To show the toll of global warming on glaciers, US mountaineer, filmmaker and photographer David Breashears decided to photograph various Himalayan glaciers while standing on the same spot as that of older iconic mountaineering photos.
When viewed side by side, these comparisons of past and present illustrate a stark contrast in the loss of ice due to warming temperatures as well as black carbon pollution.
The images, part of Mr. Breashears’ Glacier Research Imaging Project (GRIP), were recently placed on display at the Asia Society and Museum in New York, USA to raise awareness of this worrying evidence.
Along with their awe-inspiring appearance, the Himalayan glaciers for millennia have fed the major water bodies of Asia until now, including the Ganges, Indus, Mekong, and Yellow Rivers.
Two billion people depend on these rivers, and thus the glaciers, for drinking water and agriculture. One photo, for example, was taken at the same location as the 1921 image made by legendary British mountaineer George Mallory of Mt. Everest’s front face in the Himalayas.
Whereas the older photo shows the great Rongbuk glacier as a gigantic river of frozen ancient ice, Mr. Breashears’ newer pictures show instead a bare-rock riverbed, a glacier in retreat up the valley, and proof that it had lost a full 97.5 vertical meters of ice mass between 1921 and 2009.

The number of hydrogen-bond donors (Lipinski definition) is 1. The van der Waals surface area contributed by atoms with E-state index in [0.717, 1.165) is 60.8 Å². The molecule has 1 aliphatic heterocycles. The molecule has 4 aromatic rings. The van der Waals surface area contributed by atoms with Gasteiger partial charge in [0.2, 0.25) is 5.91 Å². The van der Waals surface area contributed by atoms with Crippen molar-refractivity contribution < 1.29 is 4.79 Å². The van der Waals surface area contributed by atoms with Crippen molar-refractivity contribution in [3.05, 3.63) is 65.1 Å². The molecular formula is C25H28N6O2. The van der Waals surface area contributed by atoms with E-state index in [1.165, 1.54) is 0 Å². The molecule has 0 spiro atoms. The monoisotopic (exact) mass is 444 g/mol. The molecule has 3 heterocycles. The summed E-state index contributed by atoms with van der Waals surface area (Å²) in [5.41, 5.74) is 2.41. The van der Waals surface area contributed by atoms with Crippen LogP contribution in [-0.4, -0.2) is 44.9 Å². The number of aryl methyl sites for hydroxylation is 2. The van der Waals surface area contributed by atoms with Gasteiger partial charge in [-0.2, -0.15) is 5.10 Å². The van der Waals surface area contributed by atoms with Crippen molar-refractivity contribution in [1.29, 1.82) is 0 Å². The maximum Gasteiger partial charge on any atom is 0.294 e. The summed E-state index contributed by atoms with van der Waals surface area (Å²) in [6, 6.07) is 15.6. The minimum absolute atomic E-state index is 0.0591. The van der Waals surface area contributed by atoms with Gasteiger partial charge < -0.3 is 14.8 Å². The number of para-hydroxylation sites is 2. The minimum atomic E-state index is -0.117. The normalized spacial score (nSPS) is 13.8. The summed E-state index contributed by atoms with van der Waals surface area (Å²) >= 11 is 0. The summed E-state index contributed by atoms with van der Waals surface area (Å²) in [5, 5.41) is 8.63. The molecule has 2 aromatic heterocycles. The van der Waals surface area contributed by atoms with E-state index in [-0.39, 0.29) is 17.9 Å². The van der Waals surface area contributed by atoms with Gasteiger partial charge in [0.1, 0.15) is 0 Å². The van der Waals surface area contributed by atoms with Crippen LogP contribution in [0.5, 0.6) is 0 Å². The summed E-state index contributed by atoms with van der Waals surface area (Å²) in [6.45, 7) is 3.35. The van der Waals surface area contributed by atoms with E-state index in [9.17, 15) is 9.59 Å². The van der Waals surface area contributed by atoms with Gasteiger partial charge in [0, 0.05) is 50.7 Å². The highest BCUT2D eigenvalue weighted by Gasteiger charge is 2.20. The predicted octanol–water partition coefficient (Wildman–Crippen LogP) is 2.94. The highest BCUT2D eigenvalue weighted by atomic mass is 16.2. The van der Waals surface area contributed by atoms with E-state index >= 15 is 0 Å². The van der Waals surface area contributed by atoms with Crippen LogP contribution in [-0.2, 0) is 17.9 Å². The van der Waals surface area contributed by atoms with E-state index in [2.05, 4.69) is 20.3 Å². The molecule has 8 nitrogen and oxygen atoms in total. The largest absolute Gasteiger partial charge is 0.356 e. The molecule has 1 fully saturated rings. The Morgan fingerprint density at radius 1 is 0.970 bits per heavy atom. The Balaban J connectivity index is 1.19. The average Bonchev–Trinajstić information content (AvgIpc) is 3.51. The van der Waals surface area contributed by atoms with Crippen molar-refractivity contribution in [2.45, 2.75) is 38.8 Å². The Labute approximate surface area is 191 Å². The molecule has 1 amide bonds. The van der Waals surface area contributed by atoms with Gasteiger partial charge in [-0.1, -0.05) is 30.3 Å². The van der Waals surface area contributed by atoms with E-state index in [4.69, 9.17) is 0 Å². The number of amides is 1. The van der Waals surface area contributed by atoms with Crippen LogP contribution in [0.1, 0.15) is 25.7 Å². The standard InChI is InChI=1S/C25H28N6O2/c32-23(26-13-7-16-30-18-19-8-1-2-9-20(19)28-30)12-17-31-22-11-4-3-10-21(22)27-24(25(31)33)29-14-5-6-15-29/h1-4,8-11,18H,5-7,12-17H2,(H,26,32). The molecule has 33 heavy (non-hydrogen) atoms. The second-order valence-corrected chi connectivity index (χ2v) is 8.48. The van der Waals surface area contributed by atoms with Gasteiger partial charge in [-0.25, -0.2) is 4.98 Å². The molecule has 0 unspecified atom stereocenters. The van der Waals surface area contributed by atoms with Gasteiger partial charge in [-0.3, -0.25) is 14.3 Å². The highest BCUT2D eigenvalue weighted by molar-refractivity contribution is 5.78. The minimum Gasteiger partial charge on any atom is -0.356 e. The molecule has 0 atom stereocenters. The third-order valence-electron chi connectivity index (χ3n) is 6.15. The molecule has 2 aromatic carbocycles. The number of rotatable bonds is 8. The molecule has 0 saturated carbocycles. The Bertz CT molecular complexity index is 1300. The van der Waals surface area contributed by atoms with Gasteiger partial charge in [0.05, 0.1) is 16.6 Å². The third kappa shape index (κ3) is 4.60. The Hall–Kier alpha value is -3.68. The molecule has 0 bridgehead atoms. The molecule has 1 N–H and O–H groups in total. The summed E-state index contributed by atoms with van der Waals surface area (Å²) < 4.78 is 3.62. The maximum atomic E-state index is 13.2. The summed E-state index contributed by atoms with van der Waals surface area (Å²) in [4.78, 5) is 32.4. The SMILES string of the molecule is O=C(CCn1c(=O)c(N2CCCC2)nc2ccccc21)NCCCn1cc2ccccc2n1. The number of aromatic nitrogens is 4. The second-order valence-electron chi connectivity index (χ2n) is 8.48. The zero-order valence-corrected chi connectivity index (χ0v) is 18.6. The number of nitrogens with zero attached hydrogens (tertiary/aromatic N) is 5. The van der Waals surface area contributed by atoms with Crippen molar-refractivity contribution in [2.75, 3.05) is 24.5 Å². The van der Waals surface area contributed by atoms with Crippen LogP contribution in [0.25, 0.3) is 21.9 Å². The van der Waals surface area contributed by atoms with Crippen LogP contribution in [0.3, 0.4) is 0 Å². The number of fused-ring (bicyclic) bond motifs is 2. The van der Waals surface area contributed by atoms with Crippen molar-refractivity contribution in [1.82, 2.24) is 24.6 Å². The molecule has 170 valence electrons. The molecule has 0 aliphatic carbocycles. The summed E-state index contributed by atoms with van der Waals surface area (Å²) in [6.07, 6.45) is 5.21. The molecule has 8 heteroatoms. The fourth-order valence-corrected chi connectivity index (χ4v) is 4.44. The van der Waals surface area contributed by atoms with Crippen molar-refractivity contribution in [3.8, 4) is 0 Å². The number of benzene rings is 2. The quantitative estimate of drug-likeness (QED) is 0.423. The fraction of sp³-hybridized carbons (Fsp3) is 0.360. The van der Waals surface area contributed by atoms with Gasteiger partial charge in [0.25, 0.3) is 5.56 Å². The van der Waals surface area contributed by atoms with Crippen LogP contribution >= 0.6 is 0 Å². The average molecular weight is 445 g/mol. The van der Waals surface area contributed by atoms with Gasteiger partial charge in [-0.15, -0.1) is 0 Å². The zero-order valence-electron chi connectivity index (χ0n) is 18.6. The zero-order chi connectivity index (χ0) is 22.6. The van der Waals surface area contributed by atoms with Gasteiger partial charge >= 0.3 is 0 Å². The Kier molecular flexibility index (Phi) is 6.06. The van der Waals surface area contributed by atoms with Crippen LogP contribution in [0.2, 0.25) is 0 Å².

Mr. Breashears also noted that since climbing Mount Everest himself in 1981 and several more times over the decades, the temperature had become much warmer in the higher regions and the ice visibly thinner.
Professor Orville Schell, Director of US-China Relations at the Asia Society stated about the exhibit, “The melting of glaciers, which you can see so graphically in these photographs, is a very concrete visual warning to us. We can see what’s happening. And if we do not take heed, we will reap a bitter harvest over the next decades to come.”
Thank you Mr. Breashears, Professor Schell and Asia Society for helping to document climate change in such a compelling and accessible manner. May your efforts lead to our swift and determined actions to halt the glaciers’ retreat and preserve our world.
Addressing this dire situation, Supreme Master Ching Hai has been urging world leaders to adopt both immediate and effective measures, as in an October 2009 address to government magistrates and judges in Mexico.